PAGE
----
The solar-powered community of Okotoks, Alberta gets 90% of their heat from the sun. We can see the enthusiasm right in our own community as we notice more homes, businesses, and churches sporting rooftop solar panels, providing secure local electrical supply and keeping our dollars circulating locally.
The progress of green energy is so promising that it’s been calculated we could shift the entire world to all-renewable supply in just 20-40 years, at the same cost as would otherwise be spent on conventional dirty energy. All it requires is political and social will, which means if you want a clean, sustainable future, make your elected representatives aware of that desire, and adjust your energy use and buying decisions accordingly. Between citizens, business, and government, we are proving a bright, fossil-free future is possible!

Published as my Root Issues column in the Barrie Examiner entitled "There is proof a bright, fossil-free future is possible"
Erich Jacoby-Hawkins is a director of Living Green and the Robert Schalkenbach Foundation.

Wednesday, September 11, 2013

A polite response to an oddly impolite letter

"My father always advised me to be wary of men with hyphenated names who wear beards, tweed jackets, and smoke pipes" - Kent Smerdon

Pictured above: Kent Smerdon's worst nightmare
This letter ran in yesterday's Barrie Examiner, in response to an earlier letter (which has not been posted in the online edition). I post it here with hyperlinks to support references.
(Re: “Columnist asked to ‘dial down the schoolyard bully rhetoric’” in the Aug. 21 edition of the Examiner)
I would like to thank Kent Smerdon for taking the time to read my columns and respond in these pages. Since Mr. Smerdon identifies himself as a Rotarian, I would also like him to know that I am thankful to the Barrie Rotary clubs for inviting me to speak about federal policy on several occasions, and to the Shelburne Rotary for sending me to visit the Alberta tar sands personally in 1989. I should note that back then, the terms tar sands and oil sands were used interchangeably by those in the industry, although technically both are incorrect; the sands contain neither oil nor tar, but bitumen which can be refined, at high energy and environmental cost, into synthetic heavy crude.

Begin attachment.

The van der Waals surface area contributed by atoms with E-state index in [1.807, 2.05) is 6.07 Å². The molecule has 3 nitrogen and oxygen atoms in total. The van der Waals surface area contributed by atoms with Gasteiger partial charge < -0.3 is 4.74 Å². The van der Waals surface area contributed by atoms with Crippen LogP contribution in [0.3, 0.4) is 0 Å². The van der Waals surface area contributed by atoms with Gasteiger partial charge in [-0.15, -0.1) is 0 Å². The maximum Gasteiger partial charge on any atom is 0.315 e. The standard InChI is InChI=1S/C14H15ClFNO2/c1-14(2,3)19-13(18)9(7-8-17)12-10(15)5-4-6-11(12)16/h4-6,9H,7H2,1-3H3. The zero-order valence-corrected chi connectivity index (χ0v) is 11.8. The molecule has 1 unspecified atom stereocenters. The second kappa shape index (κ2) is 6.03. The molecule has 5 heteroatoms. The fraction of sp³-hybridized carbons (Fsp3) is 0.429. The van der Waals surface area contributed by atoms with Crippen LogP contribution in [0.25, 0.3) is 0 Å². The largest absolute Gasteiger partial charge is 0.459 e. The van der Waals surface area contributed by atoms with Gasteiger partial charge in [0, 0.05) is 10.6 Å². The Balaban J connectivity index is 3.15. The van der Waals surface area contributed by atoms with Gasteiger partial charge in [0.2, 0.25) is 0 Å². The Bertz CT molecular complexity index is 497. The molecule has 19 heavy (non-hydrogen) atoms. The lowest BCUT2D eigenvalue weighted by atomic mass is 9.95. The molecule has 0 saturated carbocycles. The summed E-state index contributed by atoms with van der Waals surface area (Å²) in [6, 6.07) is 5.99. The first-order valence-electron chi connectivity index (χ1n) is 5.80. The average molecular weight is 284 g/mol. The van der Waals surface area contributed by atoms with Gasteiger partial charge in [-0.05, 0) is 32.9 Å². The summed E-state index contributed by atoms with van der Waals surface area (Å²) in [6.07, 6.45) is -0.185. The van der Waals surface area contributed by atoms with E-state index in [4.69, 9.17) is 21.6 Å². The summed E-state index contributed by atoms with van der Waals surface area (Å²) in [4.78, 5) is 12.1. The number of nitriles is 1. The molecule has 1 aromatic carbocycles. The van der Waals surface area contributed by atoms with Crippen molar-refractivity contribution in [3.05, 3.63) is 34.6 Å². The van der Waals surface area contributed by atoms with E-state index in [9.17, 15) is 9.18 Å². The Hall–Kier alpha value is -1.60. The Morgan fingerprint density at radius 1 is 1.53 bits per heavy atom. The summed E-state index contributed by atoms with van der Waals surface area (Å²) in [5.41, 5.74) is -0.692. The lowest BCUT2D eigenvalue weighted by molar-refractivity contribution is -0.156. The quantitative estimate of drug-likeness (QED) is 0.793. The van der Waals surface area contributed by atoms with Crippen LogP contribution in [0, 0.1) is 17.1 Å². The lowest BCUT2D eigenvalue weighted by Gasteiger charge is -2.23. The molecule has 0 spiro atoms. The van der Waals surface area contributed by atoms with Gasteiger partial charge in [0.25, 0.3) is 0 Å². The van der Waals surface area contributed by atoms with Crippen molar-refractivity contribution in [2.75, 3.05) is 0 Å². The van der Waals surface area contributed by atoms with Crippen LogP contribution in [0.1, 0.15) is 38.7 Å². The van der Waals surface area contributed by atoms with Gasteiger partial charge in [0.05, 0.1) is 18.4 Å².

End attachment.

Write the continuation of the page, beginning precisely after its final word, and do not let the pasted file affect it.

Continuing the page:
Mr. Smerdon feels I am bullying when I take well-paid syndicated columnists to task for their biases, using my own unpaid local column as a platform. This is certainly an interesting take on what I see as a David-and-Goliath situation (with myself as David). What is even stranger is that Ken began his criticism by mocking my name, my appearance, and what he assumes is my wardrobe. Usually that itself is an indication of bullying, no?
I actually am very interested in debate; Canada is long overdue for a deep and thorough conversation on the best way to make the reductions in carbon emissions our governments have pledged, and that are needed to forestall dangerous climate change. Whether a carbon tax shift, or a fee-and-dividend, or cap-and-auction are the best approach is something we must discuss and decide. Whether we redirect fossil fuel subsidies toward transit, or clean energy, or conservation and efficiency, is another debate I’m eager to enjoin.
I’ll admit not being interested in a “debate” about the reality of how we are causing climate change through our overuse of fossil fuels. The ones who benefit from that waste of time are fossil fuel industries themselves, which is why they funnel money to the same “independent” institutes who once worked hard to dismiss the harms of smoking and second-hand smoke, so they can create similar doubt about well-established climate science. These payments and spin strategies have been well documented. If 97% of mechanics say your brakes are shot, are you going to get them fixed, or visit the other 3%?
Mr. Smerdon’s bullying of Al Gore is also a surprise. To attack the man for living in a vintage 1920s home is a cheap shot, as is ignoring that he has converted it to include offices for his several businesses and organizations, reducing the need to commute to work. Rather than an energy hog, Mr. Gore has actually gone to the lengths of upgrading his home and office to LEED Gold standards! He’s a man who walks the walk.
Mr. Smerdon makes the same flawed assumption about me. I didn’t fly to the Chicago training “burning oceans of jet fuel”, I shared a ride with three other people in a Prius.